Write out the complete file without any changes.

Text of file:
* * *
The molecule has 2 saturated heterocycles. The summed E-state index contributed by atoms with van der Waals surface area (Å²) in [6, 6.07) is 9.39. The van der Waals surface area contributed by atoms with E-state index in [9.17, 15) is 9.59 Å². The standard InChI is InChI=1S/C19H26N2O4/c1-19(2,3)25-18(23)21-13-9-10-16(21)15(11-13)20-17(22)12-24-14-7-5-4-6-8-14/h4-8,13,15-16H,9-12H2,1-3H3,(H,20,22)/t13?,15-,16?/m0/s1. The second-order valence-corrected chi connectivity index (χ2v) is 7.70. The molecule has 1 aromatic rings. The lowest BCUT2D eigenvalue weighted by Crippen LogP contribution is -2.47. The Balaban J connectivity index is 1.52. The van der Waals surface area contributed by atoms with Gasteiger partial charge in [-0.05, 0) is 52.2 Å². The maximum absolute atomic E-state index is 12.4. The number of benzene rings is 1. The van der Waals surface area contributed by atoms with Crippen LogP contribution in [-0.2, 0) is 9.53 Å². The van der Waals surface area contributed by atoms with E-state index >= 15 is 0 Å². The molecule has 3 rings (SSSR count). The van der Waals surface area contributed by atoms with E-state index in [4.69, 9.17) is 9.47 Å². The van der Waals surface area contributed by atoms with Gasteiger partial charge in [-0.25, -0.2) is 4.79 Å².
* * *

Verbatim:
The molecule has 2 saturated heterocycles. The summed E-state index contributed by atoms with van der Waals surface area (Å²) in [6, 6.07) is 9.39. The van der Waals surface area contributed by atoms with E-state index in [9.17, 15) is 9.59 Å². The standard InChI is InChI=1S/C19H26N2O4/c1-19(2,3)25-18(23)21-13-9-10-16(21)15(11-13)20-17(22)12-24-14-7-5-4-6-8-14/h4-8,13,15-16H,9-12H2,1-3H3,(H,20,22)/t13?,15-,16?/m0/s1. The second-order valence-corrected chi connectivity index (χ2v) is 7.70. The molecule has 1 aromatic rings. The lowest BCUT2D eigenvalue weighted by Crippen LogP contribution is -2.47. The Balaban J connectivity index is 1.52. The van der Waals surface area contributed by atoms with Gasteiger partial charge in [-0.05, 0) is 52.2 Å². The maximum absolute atomic E-state index is 12.4. The number of benzene rings is 1. The van der Waals surface area contributed by atoms with Crippen LogP contribution in [-0.2, 0) is 9.53 Å². The van der Waals surface area contributed by atoms with E-state index >= 15 is 0 Å². The molecule has 3 rings (SSSR count). The van der Waals surface area contributed by atoms with E-state index in [4.69, 9.17) is 9.47 Å². The van der Waals surface area contributed by atoms with Gasteiger partial charge in [-0.25, -0.2) is 4.79 Å².